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Jon Stewart, host of Comedy Central's faux-news program "The Daily Show," wryly noted on its Sept. 29 episode that the Obama administration's track record is "why you see so many Democrats running ads proudly touting their party's accomplishments."
Then flowed a montage of Democratic campaign ads denouncing President Barack Obama and House Speaker Nancy Pelosi, D-California. The last clip? A Sept. 17 ad for Rep. Chet Edwards, D-Waco: "And when Washington liberals wanted to take away our guns, Chet said no."
"Those are the ads that Democrats are running?" Stewart marveled.
On Stewart's cue, we wanted to know more about Edwards' supposed showdown with gun-averse liberals.
Megan Jacobs, an Edwards' spokeswoman, sent us a statement citing several pieces of legislation to defend his boast.
Namely, on March 17, 2009, Edwards was one of 65 House Democrats who sent a letter to U.S. Attorney General Eric Holder. "As strong supporters of the Second Amendment, we were very concerned to see your recent remarks suggesting that the administration will push for reinstatement of the 1994 ban on 'assault weapons' and ammunition magazines," the letter says. "Many of our constituents lawfully own and use these firearms and ammunition magazines that would be affected by a new ban."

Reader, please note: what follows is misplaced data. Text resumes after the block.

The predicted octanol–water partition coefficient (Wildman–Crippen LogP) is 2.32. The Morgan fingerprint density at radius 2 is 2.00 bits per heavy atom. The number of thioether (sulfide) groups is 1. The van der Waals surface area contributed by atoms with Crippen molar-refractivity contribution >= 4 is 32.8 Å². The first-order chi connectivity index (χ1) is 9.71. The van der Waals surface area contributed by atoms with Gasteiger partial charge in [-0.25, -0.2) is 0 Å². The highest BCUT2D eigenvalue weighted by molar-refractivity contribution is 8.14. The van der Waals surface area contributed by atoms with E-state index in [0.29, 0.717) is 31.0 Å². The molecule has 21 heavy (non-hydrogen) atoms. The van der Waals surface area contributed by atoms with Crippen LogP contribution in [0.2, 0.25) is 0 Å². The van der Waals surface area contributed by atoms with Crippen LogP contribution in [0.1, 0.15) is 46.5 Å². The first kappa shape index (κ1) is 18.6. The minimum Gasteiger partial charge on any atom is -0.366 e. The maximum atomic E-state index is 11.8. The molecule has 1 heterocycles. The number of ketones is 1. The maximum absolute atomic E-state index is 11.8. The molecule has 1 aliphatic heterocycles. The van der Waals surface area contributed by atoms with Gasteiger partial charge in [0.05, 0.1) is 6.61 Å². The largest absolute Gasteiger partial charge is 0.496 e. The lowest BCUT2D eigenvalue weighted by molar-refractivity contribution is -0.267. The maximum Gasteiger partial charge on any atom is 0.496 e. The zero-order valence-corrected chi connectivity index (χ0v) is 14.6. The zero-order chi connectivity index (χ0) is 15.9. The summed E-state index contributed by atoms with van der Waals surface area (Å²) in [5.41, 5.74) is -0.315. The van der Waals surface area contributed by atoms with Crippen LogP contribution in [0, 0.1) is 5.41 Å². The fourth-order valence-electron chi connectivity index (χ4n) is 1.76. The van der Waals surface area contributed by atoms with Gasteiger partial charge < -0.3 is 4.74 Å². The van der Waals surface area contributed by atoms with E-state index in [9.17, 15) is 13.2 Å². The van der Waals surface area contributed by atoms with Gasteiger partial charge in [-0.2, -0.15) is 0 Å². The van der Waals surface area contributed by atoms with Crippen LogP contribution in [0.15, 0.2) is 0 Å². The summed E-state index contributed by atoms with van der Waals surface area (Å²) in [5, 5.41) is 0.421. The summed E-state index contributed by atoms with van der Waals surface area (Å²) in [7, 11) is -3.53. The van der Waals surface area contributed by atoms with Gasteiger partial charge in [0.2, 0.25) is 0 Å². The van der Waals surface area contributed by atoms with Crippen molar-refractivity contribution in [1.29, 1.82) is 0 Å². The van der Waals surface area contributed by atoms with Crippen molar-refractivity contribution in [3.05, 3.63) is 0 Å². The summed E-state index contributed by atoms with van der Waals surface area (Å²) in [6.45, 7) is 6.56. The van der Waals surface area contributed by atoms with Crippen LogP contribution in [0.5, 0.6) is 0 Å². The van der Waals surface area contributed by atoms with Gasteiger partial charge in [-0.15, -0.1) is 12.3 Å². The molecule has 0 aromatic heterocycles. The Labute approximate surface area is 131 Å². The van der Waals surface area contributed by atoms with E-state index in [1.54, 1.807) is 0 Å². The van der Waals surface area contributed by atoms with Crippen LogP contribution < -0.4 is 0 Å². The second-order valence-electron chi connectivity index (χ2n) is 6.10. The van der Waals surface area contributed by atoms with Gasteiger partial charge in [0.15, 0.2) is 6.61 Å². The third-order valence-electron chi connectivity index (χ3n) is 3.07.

The letter concludes: "We would actively oppose any effort to reinstate the 1994 ban or to pass any similar law. We urge you to abandon this initiative and to focus instead on effective law enforcement strategies to enforce our community laws against violent criminals and drug traffickers."
What prompted the letter? Jacobs pointed us to a February 2009 article on ABC News' website that quotes Holder saying: "As President Obama indicated during the campaign, there are just a few gun-related changes that we would like to make, and among them would be to reinstitute the ban on the sale of assault weapons." Obama's campaign website said in 2008 that he supports making the expired federal assault weapons ban permanent "as such weapons belong on foreign battlefields and not on our streets."
Some background: In 1994, President Bill Clinton signed legislation prohibiting the sale of 19 types of semi-automatic assault weapons — like AK-47s, Uzis and revolving-cylinder shotguns — and imitation models of those guns. The law didn't apply to more than 650 other types of firearms that were manually operated by a bolt, pump, lever or slide action, were permanently nonfunctional and antique firearms. Also, the ban was set to expire in 2004 unless Congress reauthorized it, which it didn't.